Unpredictable and extreme weather is likely to persist until the spring of 2014 because of the lack of El Niño or La Niña patterns in the Pacific Ocean, according to new sea height data collected from NASA's Jason-2 satellite.
The so-called “La Nada” event has stubbornly persisted for 16 months and indicates “near normal sea-surface height conditions across the equatorial Pacific Ocean.” During El Niño episodes, the water level rises because of warmer water temperatures. During La Niña periods, the opposite is true.
"Without an El Niño or La Niña signal present, other, less predictable, climatic factors will govern fall, winter and spring weather conditions," said climatologist Bill Patzert of NASA's Jet Propulsion Laboratory, Pasadena, California. "Long-range forecasts are most successful during El Niño and La Niña episodes. The 'in between' ocean state, La Nada, is the dominant condition, and is frustrating for long-range forecasters. It's like driving without a decent road map -- it makes forecasting difficult."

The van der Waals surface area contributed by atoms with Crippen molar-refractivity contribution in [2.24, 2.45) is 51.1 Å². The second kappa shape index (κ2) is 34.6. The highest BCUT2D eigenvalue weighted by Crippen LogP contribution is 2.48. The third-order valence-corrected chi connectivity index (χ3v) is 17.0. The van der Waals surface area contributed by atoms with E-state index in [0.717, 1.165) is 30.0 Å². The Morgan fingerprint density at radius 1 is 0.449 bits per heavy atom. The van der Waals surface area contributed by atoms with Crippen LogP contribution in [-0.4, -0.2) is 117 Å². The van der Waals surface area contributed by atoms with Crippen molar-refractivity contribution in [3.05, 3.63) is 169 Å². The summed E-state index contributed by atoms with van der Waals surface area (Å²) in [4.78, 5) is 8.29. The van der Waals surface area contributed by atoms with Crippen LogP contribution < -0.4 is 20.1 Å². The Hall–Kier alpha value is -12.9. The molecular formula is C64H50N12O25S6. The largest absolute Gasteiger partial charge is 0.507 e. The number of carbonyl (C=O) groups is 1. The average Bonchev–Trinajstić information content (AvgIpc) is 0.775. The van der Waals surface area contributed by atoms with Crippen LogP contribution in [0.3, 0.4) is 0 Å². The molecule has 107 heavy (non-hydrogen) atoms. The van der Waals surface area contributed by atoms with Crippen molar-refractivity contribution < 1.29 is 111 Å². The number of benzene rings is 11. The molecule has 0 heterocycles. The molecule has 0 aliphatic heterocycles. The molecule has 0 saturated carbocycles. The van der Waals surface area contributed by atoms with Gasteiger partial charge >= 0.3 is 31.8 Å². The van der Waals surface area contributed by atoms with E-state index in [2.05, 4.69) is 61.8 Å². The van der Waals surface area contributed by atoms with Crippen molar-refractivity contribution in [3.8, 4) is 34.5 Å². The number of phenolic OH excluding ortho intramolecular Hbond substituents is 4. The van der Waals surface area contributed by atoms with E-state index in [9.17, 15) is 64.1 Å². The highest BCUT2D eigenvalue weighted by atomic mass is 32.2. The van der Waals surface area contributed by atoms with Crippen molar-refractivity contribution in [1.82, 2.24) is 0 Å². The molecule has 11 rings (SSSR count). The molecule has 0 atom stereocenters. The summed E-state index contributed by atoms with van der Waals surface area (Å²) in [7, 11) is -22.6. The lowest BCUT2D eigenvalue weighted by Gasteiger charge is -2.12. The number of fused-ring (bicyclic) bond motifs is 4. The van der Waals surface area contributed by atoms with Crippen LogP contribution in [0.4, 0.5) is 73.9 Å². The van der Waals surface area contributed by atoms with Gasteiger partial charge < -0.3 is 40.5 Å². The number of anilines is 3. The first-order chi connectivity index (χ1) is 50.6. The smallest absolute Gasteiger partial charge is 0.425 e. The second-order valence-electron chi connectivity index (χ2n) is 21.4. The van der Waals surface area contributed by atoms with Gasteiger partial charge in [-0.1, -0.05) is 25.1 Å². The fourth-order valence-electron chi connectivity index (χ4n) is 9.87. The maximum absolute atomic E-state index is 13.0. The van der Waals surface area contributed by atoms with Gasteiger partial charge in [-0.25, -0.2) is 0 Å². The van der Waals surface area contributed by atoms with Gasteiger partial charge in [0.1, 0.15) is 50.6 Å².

For the past several decades, about half of all years have experienced La Nada conditions, compared to about 20 percent for El Niño and 30 percent for La Niña, according to NASA.
Patzert noted that some of the wettest and driest winters occur during La Nada periods.
"Neutral infers something benign, but in fact if you look at these La Nada years when neither El Niño nor La Niña are present, they can be the most volatile and punishing. As an example, the continuing, deepening drought in the American West is far from 'neutral,'" he said.